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The Secret Life of Kitty Lyons: Steve Case

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The Secret Life of Kitty Lyons by Maggie Cutler  
Index

Introduction



Merger Mania




When Steve Case, of America Online, swallows Gerald Levin’s big, old relic, Time Warner, in one passionate gulp, it gets me so excited that I start thinking about how stick-in-the-mud Steve might actually be fun in bed — provided you could get him to utter a few of those words that AOL bans. I have just reclined on my couch to imagine how I’d get him to that point — when I hear Max’s key in the lock.


    

It’s one of those awkward marital moments: Should I pull up my pants and risk getting caught with them half-down? Continue as if he weren’t there? Or, roll over invitingly and, like Gerald Levin, dangle the promise of an entertainment empire before my pursuer’s content-hungry eyes? I throw Max a look that says, “My body is a marketplace of ideas and a library of star vehicles,” but Max doesn’t bite.


    

His cheeks are flushed only because it’s cold out. He unburdens himself of some rather dashing Polar outerwear and starts leafing through junk mail as if that’s what every lens-peeping documentary-maker does when he comes home to find his wife in flagrante on the couch.


    

If you have never greeted a professional voyeur while stirring your finger around in your vagina and whimpering, you might not grasp exactly how annoying it is to be ignored when you do. I want to ask, What can possibly be of greater interest than this? Some Nan Goldin art opening? A new print of Nanook of the North?


    

Having studied Max carefully for a few years, however, I am pretty sure that a debate about what a jerk he’s being is not the swiftest route to erotic justice. “If you’re looking for the letter from Paris, it’s on the counter near the halogen lamp,” I say. “To keep it from getting lost,” I add innocently, lest anyone think I would hold it to the light.


    

Max opens the envelope, stuffs its contents into his pocket without looking at them, then, sitting beside me, picks up my hand, licks my damp finger and lies about the letter: “It’s a check.”


    

And I’m Cameron Diaz, in her blonde phase, I tell myself. He kneels in front of me, grips my thighs and peers into my darkness as if I was the viewfinder through which an earthshaking event was unfolding — like his wife screwing an imaginary telecommunications mogul. But he doesn’t press my “on” button to film it.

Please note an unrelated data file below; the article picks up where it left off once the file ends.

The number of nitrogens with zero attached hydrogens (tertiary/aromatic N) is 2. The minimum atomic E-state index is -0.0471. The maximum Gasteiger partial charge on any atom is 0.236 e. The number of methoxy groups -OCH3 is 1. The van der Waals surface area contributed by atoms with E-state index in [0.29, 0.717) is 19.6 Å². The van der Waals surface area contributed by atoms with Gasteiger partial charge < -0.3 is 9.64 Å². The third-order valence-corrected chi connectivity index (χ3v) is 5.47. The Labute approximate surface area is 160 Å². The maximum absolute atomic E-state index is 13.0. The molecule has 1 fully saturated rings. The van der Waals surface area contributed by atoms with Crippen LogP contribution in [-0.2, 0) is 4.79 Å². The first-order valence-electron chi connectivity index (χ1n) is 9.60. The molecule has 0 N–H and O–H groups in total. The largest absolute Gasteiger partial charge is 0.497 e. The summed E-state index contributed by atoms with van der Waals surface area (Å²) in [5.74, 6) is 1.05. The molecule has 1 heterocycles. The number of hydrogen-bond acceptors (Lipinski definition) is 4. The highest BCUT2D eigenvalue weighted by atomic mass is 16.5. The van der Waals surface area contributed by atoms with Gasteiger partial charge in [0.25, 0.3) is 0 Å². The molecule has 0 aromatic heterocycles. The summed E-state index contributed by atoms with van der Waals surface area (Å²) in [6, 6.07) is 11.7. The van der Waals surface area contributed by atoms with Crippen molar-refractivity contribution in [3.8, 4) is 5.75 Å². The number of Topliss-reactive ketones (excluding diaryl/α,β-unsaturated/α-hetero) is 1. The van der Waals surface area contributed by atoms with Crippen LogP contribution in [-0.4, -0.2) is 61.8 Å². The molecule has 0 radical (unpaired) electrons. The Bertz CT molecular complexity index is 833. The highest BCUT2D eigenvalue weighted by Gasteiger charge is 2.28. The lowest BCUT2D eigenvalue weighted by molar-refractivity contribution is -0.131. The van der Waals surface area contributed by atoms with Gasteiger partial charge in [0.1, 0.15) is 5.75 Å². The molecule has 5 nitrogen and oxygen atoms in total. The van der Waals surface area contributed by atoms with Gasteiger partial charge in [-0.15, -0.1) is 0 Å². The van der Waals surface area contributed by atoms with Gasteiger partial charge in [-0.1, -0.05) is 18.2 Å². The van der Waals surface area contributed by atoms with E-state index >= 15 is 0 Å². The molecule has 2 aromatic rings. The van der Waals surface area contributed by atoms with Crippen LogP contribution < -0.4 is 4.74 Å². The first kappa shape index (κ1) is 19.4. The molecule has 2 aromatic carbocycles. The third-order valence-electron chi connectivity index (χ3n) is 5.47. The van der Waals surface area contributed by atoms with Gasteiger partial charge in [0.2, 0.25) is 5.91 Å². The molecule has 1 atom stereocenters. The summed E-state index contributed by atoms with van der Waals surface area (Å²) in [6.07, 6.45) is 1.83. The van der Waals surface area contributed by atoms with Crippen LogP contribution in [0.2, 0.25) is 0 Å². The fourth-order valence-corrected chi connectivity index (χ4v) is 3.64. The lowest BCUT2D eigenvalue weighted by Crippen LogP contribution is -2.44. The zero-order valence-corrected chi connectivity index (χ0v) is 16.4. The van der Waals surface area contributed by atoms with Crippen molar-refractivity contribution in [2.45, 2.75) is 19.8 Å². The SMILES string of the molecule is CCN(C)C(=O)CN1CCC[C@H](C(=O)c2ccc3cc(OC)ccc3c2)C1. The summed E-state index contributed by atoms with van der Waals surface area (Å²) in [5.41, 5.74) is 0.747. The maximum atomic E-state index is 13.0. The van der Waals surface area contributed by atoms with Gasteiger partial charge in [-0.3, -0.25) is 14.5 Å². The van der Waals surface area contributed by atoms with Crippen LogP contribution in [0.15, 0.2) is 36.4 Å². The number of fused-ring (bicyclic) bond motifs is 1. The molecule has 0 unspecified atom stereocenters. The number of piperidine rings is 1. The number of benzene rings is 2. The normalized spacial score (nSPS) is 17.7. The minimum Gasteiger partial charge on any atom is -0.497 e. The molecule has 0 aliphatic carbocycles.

“Want to be Steve Case?” I offer. “I’ll be Gerald Levin. We can merge.”


    

He pulses his jaw muscle and sort of smiles in that mealy-mouthed hipster fashion pioneered by Sean Penn. Beside me again, he takes the back of my neck in his cold, strong hand and presses his icy cheek against mine. He doesn’t say anything crude like, “I’m tired of competing with every idiot whose power reminds you of Daddy’s.” He just breathes — intimate, but alienated. It’s an Antonioni moment, and as close to disapproval as he allows himself to get.


    

“You liked playing Donald Trump,” I persist. “Admit it.”


    

“You have almost porcelain nostrils,” he observes, evading my question. I gather that if we’re going to act out a fantasy today, it’s going to be the one he calls “reality”: i.e. him and me. As he pulls my dangling slacks off, then unbuttons my shirt, I assure him that I’m perfectly capable of having sex straight up, provided it’s with someone who doesn’t make me feel like he’d rather be off somewhere with Frederick Wiseman, winning a lifetime achievement award for filming lunatics.


    

He kisses me attentively, accepting my offer: his scenario, on my terms.


    

His hair smells warm, like Wheatena. A fascinating face. A body the size I like. He presses the small of my back with urgency, not tyranny. He neither leads nor follows. His kiss is tender on my breast. He’s smooth; the skin slides over his sex magically. I feel us like two massive media conglomerates moving towards union in a two-step at once deliberate and exhilarating, and I stop caring what he may have done with some fawning Belgian heiress in Paris to scare up a few bucks for his precious movie when, if he’d been shooting digital like I told him, he’d be done by now and under budget. I swear I don’t know who’s on top in this coupling, only that, like Steve and Gerald, we are making each other richer, more amazing creatures in ways the Senate can’t easily approve. Perhaps for good reason? But I can’t think about that now, it feels too fine.


    

“You are so perfect,” I purr. We look lovingly into each others’ eyes. For what we’d each call real.


    

When he’s gone, I’ll pick up with Steve where I left off.